Planning — and surviving — a wedding may be the first in a long line of tests a couple faces in their relationship. Although a wedding is just one day, planning a wedding involves managing expectations, budgeting, balancing family traditions, and learning to communicate with your future in-laws. A couple able to handle the decisions, details, and people that make up a wedding will have better luck dealing with future challenges together. On the contrary, couples who aren’t equipped to deal with wedding stress may find their relationship strained time and time again as new challenges, like finding a place to live and planning a family, arise.
So how do you survive a wedding without destroying the reason you’re getting married in the first place? A couple of key strategies are to communicate honestly with each other, discuss expectations, and always remember why this is important to you.
Decide who will plan the wedding.
Talk with your partner about who will lead the wedding efforts. Will it be the bride, a wedding planner, the mother-of-the-bride, or will you share the responsibility? There’s no right or wrong choice. The important thing is to agree on who is doing what, and communicate that to everyone involved.
Discuss your expectations.
Even if you decide to let one person plan the wedding, it’s still important for both parties to talk about what they want. Even the most laid-back groom will likely have one or two things he wants to have at his own wedding. Write down what you each want, attach a priority to each item, and then discuss your expectations. Don’t worry if you don’t agree on all of the points right away. Set those items to the side and revisit them after you have a chance to think about them. Learning to share your expectations will be valuable later in life. If you can’t communicate why you don’t want to dance the chicken dance, you may have trouble explaining why you think it’s important to have dinner together every evening after you’re married.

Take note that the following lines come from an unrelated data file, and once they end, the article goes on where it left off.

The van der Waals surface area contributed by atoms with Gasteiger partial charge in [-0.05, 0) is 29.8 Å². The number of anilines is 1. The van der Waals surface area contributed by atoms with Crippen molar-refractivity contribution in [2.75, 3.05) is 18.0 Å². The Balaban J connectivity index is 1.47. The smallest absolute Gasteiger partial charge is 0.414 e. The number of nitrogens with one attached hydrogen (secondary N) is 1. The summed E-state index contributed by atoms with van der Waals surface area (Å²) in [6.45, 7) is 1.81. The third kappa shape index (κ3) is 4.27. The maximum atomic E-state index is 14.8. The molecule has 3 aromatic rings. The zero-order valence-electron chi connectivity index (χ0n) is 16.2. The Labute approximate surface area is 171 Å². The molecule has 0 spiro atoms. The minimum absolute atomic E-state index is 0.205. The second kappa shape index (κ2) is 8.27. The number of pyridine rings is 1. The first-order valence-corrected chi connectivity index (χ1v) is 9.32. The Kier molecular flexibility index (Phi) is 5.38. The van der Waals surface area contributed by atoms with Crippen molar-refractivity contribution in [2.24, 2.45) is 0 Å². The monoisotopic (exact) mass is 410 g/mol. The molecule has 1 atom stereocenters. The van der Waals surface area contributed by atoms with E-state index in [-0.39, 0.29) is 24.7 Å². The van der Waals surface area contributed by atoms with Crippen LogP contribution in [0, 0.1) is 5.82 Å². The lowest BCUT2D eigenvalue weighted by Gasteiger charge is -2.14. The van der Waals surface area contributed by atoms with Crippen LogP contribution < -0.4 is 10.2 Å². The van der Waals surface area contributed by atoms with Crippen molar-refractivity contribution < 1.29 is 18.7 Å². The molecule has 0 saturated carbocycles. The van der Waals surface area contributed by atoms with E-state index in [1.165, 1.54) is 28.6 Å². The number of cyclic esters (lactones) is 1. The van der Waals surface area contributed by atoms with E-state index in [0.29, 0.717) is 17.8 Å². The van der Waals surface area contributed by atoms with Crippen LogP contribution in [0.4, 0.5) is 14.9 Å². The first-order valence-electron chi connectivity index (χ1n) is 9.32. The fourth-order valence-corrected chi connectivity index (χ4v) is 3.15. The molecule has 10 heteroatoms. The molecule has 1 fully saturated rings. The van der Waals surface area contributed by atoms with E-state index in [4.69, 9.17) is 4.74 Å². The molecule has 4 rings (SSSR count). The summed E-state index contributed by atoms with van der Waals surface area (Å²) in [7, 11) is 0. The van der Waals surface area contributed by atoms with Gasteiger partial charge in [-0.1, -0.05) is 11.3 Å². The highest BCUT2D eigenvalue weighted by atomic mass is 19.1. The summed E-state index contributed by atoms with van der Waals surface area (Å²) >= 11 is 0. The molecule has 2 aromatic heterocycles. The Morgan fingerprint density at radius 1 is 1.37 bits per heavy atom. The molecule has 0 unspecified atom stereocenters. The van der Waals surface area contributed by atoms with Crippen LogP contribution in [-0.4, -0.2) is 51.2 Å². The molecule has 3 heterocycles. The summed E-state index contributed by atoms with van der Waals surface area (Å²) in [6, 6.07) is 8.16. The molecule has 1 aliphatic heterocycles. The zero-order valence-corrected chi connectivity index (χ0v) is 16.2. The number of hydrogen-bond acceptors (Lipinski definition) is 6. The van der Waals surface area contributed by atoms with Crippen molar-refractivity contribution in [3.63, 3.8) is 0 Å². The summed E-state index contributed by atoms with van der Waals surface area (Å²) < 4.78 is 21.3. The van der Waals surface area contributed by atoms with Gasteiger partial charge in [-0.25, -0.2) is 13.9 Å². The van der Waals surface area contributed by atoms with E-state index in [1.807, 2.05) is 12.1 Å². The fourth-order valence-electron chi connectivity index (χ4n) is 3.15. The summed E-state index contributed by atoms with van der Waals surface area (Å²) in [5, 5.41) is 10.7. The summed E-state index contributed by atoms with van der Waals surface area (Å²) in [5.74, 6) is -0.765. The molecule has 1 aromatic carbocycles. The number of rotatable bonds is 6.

While the idea that “it’s your day” is a great one, it doesn’t mean that you discard the opinions of others in favor of getting what you want. A wedding is an event that joins two families. It’s not just you and your partner anymore. Your parents and in-laws, and possibly even friends, have a stake in the game and an expectation here and there. Hear everyone out, and be willing to give in to something they feel strongly about. It may be your wedding but these people will play a key role in your marriage and the rest of your life, so a little good will now will go a long way.
Lay problems on the table.
Maybe your parents are divorced, your mother-in-law isn’t your biggest fan, or your partner has an uncle with a penchant for showing up at family events drunk. Whatever the situation, talk with your future spouse about any issues that may cause problems at the wedding so that the two of you can devise a solution (or two!) to minimize chaos on your big day. The two of you are creating a family, and you have to be able to talk openly about your problems. Good problem solving skills are essential to good relationships.
Get ready for the family rituals.
You’re getting married, and there’s no time like the present to learn the secret ins and outs of your future in-laws. Family rituals may be cultural or traditions that are new to you. Be careful not to judge or dismiss “suggestions” that are important to your fiance’s family.
Make time for yourselves.
Don’t lose sight of the reason you’re getting married in the first place! Take a break from the wedding plans and enjoy each other’s company. Spending time together strengthens your relationship, and making time for each other during stressful times will prove to be an invaluable skill for the future.
There’s no doubt that weddings can make for stressful times in a relationship. To keep your relationship — and your sanity — intact, you need to make your partner a priority, learn to work together as a team, and be open minded to what lies ahead in your future together.